Wednesday, September 28, 2022
Hundreds of thousands of flood-displaced people in Pakistan have, for weeks, been living either in the open or in decrepit camps of makeshift tents set up along roads or on dry patches of land. Food and water are in short supply at most of them.
Devastating floods in recent months have engulfed large swathes of the country and killed nearly 1,600 people, displacing millions of people and causing damage estimated at $30 billion.
In Balochistan’s provincial capital of Quetta, dozens of children were heard reciting out loud lessons taught under a tent at a relief camp, where Al-Khidmat Pakistan Foundation, a local NGO, had set up a temporary school to bring the classroom to them.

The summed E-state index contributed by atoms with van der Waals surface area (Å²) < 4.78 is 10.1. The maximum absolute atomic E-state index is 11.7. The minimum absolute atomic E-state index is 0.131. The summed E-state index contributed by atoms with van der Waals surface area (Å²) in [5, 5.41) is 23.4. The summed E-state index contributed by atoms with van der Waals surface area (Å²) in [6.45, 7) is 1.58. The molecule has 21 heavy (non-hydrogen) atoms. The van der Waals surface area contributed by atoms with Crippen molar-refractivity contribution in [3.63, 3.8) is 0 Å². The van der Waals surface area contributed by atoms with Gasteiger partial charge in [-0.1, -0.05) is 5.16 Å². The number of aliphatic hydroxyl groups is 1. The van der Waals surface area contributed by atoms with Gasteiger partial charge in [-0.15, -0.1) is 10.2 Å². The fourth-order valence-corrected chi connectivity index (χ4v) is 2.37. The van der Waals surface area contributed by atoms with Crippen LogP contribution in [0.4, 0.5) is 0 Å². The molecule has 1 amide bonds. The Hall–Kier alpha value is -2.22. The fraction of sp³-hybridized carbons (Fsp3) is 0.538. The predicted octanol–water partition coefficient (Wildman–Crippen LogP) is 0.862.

"We were very worried because the children's education was getting neglected, but now, thank God, a school has been set up, and they are studying. We will be happy if the school is open all year round," one parent told Reuters on Monday (September 26).
”We are poor people; we cannot afford to send them to any other school. So we are grateful for this school," he said.
At the annual gathering of world leaders at the United Nations last Friday (September 23), Pakistan's Prime Minister Shehbaz Sharif asked why his people were paying the price of global warming.
Both the Pakistani government and UN Secretary-General Antonio Guterres have blamed the flooding on climate change.